On the far left is St. Simeon, the original stylite hermit, who coincidently was born in Cappadocia. His bust sits inside a pearled medallion, set atop his famous column. To his left, the church dedication reads: “For the prayer and salvation and the forgiveness of sins of Niketas, stylite, the faith of the ascetic . . .” This reveals the historical context and purpose of the structure (explained below). Between St. Simeon and Jesus is Mary, labeled in Greek O Agios Theotokos, meaning “The Holy God-Bearer.” To the right of Jesus is an unidentified person, perhaps the apostle John. On the far right is a huge image of John the Baptist. The text of his scroll reads, “Behold, the Lamb of God who takes away the sins of the world.” This verse from John 1 explains the theological significance of Jesus’ death on the cross—forgiveness and life for all people.
The space above the entry arch (lunette) has four figures. From left to right, they are: St. Damianos, Kosmas, Panteleemon, and St. Anne (Mary’s mother who was known for healing powers). Also on this wall is Christian graffiti from later pilgrims who came to pray in this church. For example, one person etched into the wall, “These are the doctors who heal by the power of Christ.” Other writings are prayers to Mary the Theotokos.
On the left (northern) wall, Jesus’ followers stand under a row of arches. The first is Simon Peter. His squared brown hair is an aberration from his standard gray, curly beard. Then, from Peter to the right, stand Thomas, Mark, John, James, and finally Paul. The inclusion of Paul is rare, as he was neither one of the twelve apostles nor one of the four gospel writers. All of the figures hold a book or scroll, which signifies their roles as witnesses of Jesus’ life and channels of divine revelation. The lower part of this wall was later carved out to create another non-descript room.
The right (southern) wall has another six apostles, but no identifying names. The five roundels of Maltese crosses below are faded, but show how the other wall probably looked before the extra room was carved.
The space in the front sanctuary is poorly developed. The central picture is Mary (small) on a padded throne with the Christ child on her lap. Their small figures were wedged between a ceiling design and a small niche, which was used for the bread and cup of communion. On the left is the archangel Michael with an orb, and archangel Gabriel stands on the right with a lance. A busy background of bright yellow peacock feathers overshadows the scene.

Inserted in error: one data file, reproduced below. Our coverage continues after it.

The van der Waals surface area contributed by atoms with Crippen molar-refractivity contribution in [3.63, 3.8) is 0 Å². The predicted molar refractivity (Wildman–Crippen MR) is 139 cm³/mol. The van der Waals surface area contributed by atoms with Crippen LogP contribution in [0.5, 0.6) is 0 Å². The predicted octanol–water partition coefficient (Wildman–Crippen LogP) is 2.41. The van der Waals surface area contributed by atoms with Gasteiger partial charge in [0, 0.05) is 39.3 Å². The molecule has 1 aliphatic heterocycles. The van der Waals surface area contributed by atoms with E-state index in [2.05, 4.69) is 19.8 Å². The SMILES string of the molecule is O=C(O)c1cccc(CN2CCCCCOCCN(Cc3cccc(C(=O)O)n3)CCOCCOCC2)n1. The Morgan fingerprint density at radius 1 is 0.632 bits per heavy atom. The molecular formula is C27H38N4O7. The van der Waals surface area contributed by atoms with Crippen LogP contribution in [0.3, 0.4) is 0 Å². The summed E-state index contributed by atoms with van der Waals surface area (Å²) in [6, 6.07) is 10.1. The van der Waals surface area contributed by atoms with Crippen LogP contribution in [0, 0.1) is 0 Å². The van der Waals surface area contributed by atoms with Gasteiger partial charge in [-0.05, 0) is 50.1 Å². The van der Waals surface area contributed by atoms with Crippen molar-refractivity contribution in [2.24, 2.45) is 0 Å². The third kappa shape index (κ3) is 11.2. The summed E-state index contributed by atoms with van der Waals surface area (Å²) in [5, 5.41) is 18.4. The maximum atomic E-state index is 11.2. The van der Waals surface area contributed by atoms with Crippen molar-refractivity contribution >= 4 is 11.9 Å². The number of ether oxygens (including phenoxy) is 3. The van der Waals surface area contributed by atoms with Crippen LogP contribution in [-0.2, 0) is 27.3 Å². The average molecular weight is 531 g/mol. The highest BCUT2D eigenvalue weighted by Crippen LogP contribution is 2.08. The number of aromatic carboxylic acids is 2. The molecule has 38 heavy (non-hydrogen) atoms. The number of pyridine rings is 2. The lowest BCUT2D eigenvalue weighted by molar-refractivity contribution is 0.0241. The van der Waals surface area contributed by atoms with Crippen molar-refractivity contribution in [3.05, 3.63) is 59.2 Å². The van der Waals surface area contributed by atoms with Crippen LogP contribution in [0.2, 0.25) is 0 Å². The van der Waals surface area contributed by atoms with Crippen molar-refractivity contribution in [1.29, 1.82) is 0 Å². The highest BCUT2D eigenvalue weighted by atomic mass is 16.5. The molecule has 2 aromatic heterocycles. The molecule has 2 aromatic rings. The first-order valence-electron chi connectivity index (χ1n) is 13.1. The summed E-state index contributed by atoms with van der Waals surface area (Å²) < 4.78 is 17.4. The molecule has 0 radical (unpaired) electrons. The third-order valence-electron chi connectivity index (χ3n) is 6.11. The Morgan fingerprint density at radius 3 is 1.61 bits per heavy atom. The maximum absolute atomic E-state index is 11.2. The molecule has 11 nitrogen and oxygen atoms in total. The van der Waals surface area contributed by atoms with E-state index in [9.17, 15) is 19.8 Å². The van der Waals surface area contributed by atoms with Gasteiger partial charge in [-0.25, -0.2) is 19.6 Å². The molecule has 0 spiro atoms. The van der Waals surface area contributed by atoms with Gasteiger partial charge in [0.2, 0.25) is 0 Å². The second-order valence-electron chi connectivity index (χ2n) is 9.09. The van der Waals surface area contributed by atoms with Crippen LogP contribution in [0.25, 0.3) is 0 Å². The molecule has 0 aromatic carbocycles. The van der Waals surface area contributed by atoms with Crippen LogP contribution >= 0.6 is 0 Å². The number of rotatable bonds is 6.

At the top of the fairy chimney is a small living cell. The space is inaccessible now because of severe erosion, but probably had an outside staircase. The cross on the roof and several niches/windows remain visible. This room was Niketas' living space, high up to signify his renunciation of the world. The harsh Cappadocia winters would have been miserable here, but ascetics have a penchant for self-inflicted punishment.
The hermitage does not stand by itself in Red Valley. This was a popular and active area in history. You notice other rock-cut architecture around the valley from the church.
A small chapel sits behind the cafe kitchen. The original structure was a basic, single nave church. A tiny grave appears on the right wall of the nave, most likely for an infant burial. The apse had two niches that housed the communion elements. The original plaster appears around the edges. Later, a second small room with an alter was added to the left side.
The area has several clusters of rock tombs (acrosolium). A row of five tombs lies 80 meters to the south. And more appear 100 meters to the west as you look down the valley.
Agricultural rooms fill the fairy chimney just opposite the church entrance. The lower room is a winepress. Juice pours from the press area on the left into the external vat. The upper (and now inaccessible) room was a bee house, as indicated by the rows of small holes.
The walls of this church contain graffiti from generations of Byzantines pilgrims. Visitors would etch their prayers and petitions into the frescoed walls. The amount of inscriptions indicates Niketas was indeed a famous hermit and this church remained popular for centuries.
In more recent times, the space through the apse was dug out for animals. Feeding troughs and anchors for tying animals are dug into rock. The right side of the apse was rebuilt to block the eroded hole. These days there is a cafe on site, which sometimes hosts overnight camping groups.